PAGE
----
Written By: Kamei Triebell
Patient-physician communication is an integral part of the clinical practice. Patients who understand their doctors are more likely to acknowledge health problems, understand treatment options, modify behavior accordingly, and follow their medication schedules. Research has shown that effective patient-physician communication can improve a patient’s health as significantly as many drugs. However, communication between the busy physician and patient can strain due to active work schedules, time constraints, and missed appointments.
From obtaining the patient’s medical history to discussing a treatment plan, the physician’s relationship with his patient is built on effective communication. Although much of the communication between patients and physicians involve information-sharing about diagnosis, medication, and general topics relating to the trial and care, most physicians will recognize that these encounters also involve the patient’s search for a therapeutic relationship. A patient with a weak relationship with their physician will likely have difficulty describing their symptoms. One review of randomized controlled trials on patient-physician communications reported that the quality of communication influenced patient outcomes in 16 of 21 studies. It is essential for the physician to listen to patient concerns, provide comfort, and foster the relationship.
The traditional method of communication in clinical settings generally involve minimal interaction with the patient and long periods of time with no communication at all, usually asking patients to record their symptoms and daily activities in a paper diary to be reviewed at their next appointment. A patient will meet with their physician once or twice a month at a designated study site. Being the only time they will see their doctor, this can lead to a patient feeling uneasy about the trial and may result in them dropping out. In addition, if a patient is not performing well in a study by failing to complete diaries regularly or because of worsening symptoms, it can take weeks or months for sites to notice. Patients also may begin feeling that their treatment is not a priority for the physician, which can result in a damaged relationship.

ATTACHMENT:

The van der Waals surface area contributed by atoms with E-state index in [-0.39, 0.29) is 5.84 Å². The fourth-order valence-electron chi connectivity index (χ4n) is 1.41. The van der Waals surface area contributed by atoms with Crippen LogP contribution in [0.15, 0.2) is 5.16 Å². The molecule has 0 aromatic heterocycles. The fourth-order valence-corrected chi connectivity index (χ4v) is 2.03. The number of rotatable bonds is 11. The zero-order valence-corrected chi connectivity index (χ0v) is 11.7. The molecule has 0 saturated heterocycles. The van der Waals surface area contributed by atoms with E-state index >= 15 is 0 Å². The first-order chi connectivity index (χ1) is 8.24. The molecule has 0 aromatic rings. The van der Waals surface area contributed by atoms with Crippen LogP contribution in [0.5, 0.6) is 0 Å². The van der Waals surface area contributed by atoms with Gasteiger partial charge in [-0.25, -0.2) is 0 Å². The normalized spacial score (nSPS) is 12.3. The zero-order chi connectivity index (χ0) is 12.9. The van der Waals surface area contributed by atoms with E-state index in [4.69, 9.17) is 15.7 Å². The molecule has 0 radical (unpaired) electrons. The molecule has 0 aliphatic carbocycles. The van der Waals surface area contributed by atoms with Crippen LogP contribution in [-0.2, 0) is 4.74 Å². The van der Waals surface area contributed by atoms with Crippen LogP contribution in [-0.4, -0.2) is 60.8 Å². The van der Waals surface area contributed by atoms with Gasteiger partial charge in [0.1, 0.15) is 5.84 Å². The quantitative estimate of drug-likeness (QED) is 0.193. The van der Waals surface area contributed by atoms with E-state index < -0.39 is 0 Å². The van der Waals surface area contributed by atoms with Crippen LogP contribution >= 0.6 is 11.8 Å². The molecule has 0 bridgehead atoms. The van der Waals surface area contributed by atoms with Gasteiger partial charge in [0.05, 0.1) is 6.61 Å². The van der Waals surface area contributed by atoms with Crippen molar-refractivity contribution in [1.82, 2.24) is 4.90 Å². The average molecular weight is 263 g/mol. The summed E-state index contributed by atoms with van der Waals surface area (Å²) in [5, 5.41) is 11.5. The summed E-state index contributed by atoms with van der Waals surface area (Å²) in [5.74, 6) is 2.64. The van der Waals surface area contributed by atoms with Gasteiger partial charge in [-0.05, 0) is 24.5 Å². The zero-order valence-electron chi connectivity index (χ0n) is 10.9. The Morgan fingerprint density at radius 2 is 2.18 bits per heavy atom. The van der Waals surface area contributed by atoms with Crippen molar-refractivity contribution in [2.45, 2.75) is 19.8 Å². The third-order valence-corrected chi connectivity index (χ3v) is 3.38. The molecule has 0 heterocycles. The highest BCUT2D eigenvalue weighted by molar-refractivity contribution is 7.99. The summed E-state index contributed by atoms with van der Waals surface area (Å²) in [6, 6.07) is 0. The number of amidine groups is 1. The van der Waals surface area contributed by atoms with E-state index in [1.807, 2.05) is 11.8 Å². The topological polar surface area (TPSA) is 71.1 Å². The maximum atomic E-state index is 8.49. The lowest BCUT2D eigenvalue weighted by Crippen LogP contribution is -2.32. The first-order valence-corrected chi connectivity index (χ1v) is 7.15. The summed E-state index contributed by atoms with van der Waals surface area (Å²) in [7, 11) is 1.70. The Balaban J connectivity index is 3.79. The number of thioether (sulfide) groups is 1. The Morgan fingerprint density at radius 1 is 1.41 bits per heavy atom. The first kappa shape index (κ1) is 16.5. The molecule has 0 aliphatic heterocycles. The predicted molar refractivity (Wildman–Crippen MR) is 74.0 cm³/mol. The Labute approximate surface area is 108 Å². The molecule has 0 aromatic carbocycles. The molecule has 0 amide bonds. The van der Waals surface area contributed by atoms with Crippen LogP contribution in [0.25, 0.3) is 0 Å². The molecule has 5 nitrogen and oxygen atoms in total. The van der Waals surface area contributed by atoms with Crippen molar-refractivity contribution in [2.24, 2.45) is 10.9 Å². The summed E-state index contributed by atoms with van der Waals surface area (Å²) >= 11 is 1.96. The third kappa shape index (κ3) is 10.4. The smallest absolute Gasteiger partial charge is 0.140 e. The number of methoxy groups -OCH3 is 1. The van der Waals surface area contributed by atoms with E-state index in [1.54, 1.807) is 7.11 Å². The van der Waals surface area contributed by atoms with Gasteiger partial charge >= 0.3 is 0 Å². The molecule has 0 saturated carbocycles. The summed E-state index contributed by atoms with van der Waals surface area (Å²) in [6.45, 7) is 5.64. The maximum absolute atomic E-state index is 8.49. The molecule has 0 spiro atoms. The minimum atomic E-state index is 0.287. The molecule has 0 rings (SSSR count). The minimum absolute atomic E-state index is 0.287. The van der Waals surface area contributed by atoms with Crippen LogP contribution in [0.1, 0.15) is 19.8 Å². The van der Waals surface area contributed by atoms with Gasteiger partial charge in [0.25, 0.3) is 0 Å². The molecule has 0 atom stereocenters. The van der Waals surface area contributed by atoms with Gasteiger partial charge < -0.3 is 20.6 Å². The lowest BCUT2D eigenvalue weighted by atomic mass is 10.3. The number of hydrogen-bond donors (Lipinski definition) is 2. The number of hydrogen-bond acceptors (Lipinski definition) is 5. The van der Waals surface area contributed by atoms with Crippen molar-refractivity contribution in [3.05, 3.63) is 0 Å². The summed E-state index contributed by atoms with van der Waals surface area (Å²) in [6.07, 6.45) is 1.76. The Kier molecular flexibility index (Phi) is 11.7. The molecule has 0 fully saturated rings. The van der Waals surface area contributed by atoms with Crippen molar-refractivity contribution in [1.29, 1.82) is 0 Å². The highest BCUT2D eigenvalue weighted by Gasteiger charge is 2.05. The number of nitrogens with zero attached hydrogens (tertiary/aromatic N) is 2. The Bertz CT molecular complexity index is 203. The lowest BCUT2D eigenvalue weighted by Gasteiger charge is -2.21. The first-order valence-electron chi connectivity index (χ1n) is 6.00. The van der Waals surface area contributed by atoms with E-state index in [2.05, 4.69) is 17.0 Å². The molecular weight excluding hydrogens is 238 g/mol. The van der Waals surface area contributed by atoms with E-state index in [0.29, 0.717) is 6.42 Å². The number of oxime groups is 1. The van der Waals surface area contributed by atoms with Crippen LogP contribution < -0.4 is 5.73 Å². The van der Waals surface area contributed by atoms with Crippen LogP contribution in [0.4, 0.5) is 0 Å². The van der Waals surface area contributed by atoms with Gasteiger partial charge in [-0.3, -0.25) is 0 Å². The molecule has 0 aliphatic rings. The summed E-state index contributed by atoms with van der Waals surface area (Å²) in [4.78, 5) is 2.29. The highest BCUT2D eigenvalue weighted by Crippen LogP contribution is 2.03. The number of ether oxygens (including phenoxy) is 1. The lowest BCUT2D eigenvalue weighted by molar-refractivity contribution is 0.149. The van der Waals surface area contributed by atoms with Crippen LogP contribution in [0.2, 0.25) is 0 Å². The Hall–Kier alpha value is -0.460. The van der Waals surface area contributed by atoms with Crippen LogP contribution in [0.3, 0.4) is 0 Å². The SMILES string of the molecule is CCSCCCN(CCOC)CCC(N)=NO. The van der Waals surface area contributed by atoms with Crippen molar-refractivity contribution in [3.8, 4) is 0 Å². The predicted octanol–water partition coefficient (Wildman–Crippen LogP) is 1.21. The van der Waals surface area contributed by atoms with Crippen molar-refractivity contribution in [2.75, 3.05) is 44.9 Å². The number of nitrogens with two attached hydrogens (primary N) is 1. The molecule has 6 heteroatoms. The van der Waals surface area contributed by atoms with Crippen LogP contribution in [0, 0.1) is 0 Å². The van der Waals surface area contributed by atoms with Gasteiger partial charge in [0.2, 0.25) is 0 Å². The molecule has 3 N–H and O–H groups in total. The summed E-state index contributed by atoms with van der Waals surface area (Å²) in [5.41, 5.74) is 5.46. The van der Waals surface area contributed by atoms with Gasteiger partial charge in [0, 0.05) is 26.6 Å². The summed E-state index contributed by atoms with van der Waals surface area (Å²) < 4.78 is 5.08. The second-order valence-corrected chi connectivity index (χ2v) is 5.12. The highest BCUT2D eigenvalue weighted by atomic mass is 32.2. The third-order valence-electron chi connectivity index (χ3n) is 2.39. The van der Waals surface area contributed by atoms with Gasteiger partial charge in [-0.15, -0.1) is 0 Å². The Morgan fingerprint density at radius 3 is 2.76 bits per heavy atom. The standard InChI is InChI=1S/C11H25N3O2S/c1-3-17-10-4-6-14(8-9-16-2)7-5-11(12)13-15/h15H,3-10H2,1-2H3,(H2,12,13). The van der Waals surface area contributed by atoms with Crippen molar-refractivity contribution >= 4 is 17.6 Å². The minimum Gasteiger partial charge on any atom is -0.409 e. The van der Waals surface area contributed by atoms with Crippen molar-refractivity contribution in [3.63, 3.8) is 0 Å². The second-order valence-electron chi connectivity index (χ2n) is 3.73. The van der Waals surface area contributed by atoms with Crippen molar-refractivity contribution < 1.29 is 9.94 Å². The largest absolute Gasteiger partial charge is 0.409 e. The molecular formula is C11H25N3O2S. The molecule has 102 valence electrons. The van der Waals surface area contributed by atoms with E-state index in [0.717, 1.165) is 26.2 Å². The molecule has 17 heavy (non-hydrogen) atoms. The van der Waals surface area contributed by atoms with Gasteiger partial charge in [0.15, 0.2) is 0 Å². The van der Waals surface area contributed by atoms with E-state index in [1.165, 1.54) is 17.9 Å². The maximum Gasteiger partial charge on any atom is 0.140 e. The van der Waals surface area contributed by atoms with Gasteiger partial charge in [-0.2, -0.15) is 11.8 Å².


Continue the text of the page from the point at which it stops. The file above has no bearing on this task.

Avoiding communication pitfalls and sharpening basic communication can help strengthen the patient-physician bond that many patients and physicians feel is lacking. Mobile technology is leading the way towards resolving this issue. The familiarity and universal nature of mobile devices makes the technology perfectly positioned to integrate into the clinical research landscape to help physicians and patients communicate more effectively. It is considered an integral part of everyday life and offers one of the quickest and easiest methods of two-way communication with patients in clinical trials.
While branching off from a familiar pathway is always a risk, mobile technology and clinical trial software are revolutionizing the way trials are conducted and improving the physician-patient relationship. If a patient has an immediate concern, they are now able to contact their physician right away. In addition, if a physician needs to contact a patient regarding a change or issue in the trial, they can send a notification or message to the patient using a clinical trial software. Paper diaries are also no longer a requirement, as patients can tell their physician directly how they are feeling and if they experience any adverse symptoms via eDiary. Physicians and patients are now able to communicate openly and frequently, resulting in a happier patient and more accurate data for the physicians.
Parallel 6 has developed the Clinical 6™ platform, which is completely changing the way patients and physicians are communicating. All contact can now be done through a single mobile application for quick and easy access to medical care and questions. If you would like to learn more about Clinical 6™, please visit our website and request a demo.